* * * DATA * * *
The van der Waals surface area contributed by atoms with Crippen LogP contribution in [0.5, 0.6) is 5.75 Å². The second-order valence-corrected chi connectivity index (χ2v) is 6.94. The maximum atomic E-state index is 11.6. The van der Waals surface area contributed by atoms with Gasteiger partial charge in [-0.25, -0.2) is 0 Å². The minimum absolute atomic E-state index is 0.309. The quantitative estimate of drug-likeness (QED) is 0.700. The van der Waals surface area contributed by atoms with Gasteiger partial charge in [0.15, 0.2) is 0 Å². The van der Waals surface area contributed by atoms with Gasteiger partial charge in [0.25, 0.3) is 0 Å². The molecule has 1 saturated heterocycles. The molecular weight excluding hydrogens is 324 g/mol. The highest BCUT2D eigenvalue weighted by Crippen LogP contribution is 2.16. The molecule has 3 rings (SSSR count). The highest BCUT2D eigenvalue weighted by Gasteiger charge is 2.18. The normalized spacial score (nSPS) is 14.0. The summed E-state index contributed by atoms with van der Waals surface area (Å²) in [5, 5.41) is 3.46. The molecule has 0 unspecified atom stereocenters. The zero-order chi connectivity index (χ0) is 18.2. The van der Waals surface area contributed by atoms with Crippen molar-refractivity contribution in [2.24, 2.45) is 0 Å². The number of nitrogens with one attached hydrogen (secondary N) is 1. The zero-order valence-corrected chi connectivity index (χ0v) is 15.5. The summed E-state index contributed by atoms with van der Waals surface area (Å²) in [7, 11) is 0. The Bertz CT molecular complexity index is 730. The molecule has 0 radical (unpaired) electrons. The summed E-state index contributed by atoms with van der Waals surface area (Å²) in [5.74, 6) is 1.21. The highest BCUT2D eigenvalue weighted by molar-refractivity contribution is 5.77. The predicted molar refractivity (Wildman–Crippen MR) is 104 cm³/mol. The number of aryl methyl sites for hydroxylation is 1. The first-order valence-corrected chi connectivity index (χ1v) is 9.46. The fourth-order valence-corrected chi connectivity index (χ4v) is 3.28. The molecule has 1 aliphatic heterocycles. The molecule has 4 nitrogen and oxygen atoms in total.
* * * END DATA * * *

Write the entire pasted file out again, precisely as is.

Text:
The van der Waals surface area contributed by atoms with Crippen LogP contribution in [0.5, 0.6) is 5.75 Å². The second-order valence-corrected chi connectivity index (χ2v) is 6.94. The maximum atomic E-state index is 11.6. The van der Waals surface area contributed by atoms with Gasteiger partial charge in [-0.25, -0.2) is 0 Å². The minimum absolute atomic E-state index is 0.309. The quantitative estimate of drug-likeness (QED) is 0.700. The van der Waals surface area contributed by atoms with Gasteiger partial charge in [0.15, 0.2) is 0 Å². The van der Waals surface area contributed by atoms with Gasteiger partial charge in [0.25, 0.3) is 0 Å². The molecule has 1 saturated heterocycles. The molecular weight excluding hydrogens is 324 g/mol. The highest BCUT2D eigenvalue weighted by Crippen LogP contribution is 2.16. The molecule has 3 rings (SSSR count). The highest BCUT2D eigenvalue weighted by Gasteiger charge is 2.18. The normalized spacial score (nSPS) is 14.0. The summed E-state index contributed by atoms with van der Waals surface area (Å²) in [5, 5.41) is 3.46. The molecule has 0 unspecified atom stereocenters. The zero-order chi connectivity index (χ0) is 18.2. The van der Waals surface area contributed by atoms with Crippen molar-refractivity contribution in [2.24, 2.45) is 0 Å². The number of nitrogens with one attached hydrogen (secondary N) is 1. The zero-order valence-corrected chi connectivity index (χ0v) is 15.5. The summed E-state index contributed by atoms with van der Waals surface area (Å²) in [7, 11) is 0. The Bertz CT molecular complexity index is 730. The molecule has 0 radical (unpaired) electrons. The summed E-state index contributed by atoms with van der Waals surface area (Å²) in [5.74, 6) is 1.21. The highest BCUT2D eigenvalue weighted by molar-refractivity contribution is 5.77. The predicted molar refractivity (Wildman–Crippen MR) is 104 cm³/mol. The number of aryl methyl sites for hydroxylation is 1. The first-order valence-corrected chi connectivity index (χ1v) is 9.46. The fourth-order valence-corrected chi connectivity index (χ4v) is 3.28. The molecule has 1 aliphatic heterocycles. The molecule has 4 nitrogen and oxygen atoms in total.